SAUDI ARABIA - Finance
Ihsan Bafakih has more than 13 years of investment banking experience in the Kingdom. He was responsible for institutional/corporate and high-net-worth (HNW) customers of investment products and the development and distribution investment solutions that cater to target segments. He represented the National Commercial Bank (NCB), the Saudi British Bank (SABB) and HSBC at the SAMA Investment Product Committee from 1997-2006 and developed self-sustainable financial modeling for the Saudi Industrial Property Authority (MODON). He is currently the first non-family member CEO of MASIC over looking all of the holdings under one entity.
Something we are particularly proud of is that MASIC was one of the first players to evolve from a family-run company into a fully-fledged institution run by a team of professionals, which took on resolute decision-making. Becoming an institution is not as easy as it may seem. MASIC’s change all began with a doctorate in corporate governance setting the groundwork, followed by a constitution agreed upon by the entire family. This involved tasking independent board members who were professionals from outside the family with decision-making. The same process established our executive committee in a project that began just three years ago. I suppose that over its 83-year history, the company has evolved into one of the leading entities in the country, and has set a certain role model to follow.
First of all, we have major homebuyers in our market. Regular asset allocation strategies tend to tell you to invest widely, with a smaller portion set aside for an emerging market such as Saudi Arabia. Yet, we in contrast began in Saudi Arabia. Our wealth was created here, and this will remain the case. We also do very selectively invest abroad. Saudi Arabia has been an area of extensive attention for us, especially in the financial sector, which incubated Bank Albilad, Jeddah; and in the real estate sector. We have under our umbrella operations MASIC Real Estate and a number of closely affiliated companies. We will continue to expand in these fields given our substantial growth opportunities. The demographics work in our favor. We’ve also branched out into logistics. We’ve also put together the largest third-party labor accommodation project in Riyadh, soon to be replicated around the country.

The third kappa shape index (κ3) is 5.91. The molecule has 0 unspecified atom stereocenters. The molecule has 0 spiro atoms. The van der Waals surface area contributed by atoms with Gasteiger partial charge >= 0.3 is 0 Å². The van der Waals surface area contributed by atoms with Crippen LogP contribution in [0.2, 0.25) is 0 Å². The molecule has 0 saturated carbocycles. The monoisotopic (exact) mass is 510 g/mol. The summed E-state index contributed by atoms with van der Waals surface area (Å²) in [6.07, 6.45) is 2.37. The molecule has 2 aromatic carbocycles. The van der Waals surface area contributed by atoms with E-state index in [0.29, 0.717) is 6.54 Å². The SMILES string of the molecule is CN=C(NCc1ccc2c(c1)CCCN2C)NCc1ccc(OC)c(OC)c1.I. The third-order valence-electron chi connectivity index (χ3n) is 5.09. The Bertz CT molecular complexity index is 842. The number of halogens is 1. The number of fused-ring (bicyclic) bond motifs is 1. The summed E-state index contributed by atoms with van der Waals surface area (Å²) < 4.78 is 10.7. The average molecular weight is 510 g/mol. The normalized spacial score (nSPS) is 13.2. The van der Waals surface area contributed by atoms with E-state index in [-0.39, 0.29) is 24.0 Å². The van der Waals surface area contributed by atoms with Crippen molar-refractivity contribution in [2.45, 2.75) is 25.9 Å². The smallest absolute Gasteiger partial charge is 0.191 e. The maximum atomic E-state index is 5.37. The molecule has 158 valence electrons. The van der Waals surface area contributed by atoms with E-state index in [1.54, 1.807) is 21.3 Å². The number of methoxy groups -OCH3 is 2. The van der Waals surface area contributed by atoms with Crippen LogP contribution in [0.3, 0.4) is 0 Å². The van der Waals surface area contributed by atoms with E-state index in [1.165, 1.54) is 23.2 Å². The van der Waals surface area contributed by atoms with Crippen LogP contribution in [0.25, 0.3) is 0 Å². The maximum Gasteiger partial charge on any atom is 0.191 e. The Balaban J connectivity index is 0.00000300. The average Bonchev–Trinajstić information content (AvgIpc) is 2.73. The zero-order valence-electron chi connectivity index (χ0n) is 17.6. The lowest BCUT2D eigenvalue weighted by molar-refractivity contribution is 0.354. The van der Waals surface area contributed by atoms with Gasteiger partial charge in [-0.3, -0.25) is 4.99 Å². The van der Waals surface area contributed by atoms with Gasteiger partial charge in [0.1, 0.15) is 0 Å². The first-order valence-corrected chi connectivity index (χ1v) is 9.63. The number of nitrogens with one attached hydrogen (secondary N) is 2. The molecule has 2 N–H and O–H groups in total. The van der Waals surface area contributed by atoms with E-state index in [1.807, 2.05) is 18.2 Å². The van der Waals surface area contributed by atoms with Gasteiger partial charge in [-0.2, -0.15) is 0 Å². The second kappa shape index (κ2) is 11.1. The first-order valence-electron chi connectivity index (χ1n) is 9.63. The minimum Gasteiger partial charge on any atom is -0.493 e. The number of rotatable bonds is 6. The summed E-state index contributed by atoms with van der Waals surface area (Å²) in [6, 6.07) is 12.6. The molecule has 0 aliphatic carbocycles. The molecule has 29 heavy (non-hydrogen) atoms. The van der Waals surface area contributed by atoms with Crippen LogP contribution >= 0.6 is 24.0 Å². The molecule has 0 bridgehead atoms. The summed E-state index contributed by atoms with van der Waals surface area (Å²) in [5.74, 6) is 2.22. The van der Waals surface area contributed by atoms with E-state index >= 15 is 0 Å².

We have a mixture of developed and emerging markets to work in. Regionally, we have set up a company called Fajr Capital in partnership with Khazanah Nasional, the investment holding arm of the Government of Malaysia and a few other companies. Fajr Capital invests in unique private equities that are regional, focusing mostly on the countries of the Organization of the Islamic Conference (OIC). They’ve invested in the Bank of Brunei and certain oil companies; soon they are set to announce investments in industrial companies both in Saudi Arabia and abroad. Beyond the Middle East, we’ve invested in developed markets both directly and through funds. Directly, we’ve invested in companies such as Tri-Alpha (Santa Barbara, California), which is a nuclear energy company that uses a unique fusion technology. We also think that security systems are greatly important, and have invested in a company called Password that builds facilities to screen containers. Through a fund, we’ve also entered Indonesia in terms of real estate. We also partnered with Charles Schwab and have raised our hopes for Asian markets. The demographics are highly favorable, and we, therefore, see Asia as one of the areas to deploy good capital internationally.
First of all, I think matters have progressed in a timely manner in terms of what is required by Saudi investors, and local investors have been educated regarding the possibilities. Our domestic investor market is highly liquid. There have also been channels enabling other investors to enter the market through swap deals. Whether the market becomes fully open will be determined based upon on the legal aspects. Yet, I don’t believe that the market is still hungry for further liquidity. Regardless, our strategy of identifying a good investment with a good return and value will not change.
We have an interesting agricultural palate in aquaculture, namely shrimp farming. The same technologies are being used to raise shrimp in an indoor facility in Saudi Arabia, which is the largest unbound shrimp farm in the region. It is the second largest employer both in general, and in terms of women in the city. We’d like to replicate that experience in fish farming. Also, fish could be found in areas that are less popular in Saudi Arabia, such as in the north and south of the country along the Red Sea. Once we expand there, we’ll be able to employ more local Saudis and raise their economic standing.
SAUDI ARABIA - Industry
President, Royal Commission for Jubail & Yanbu
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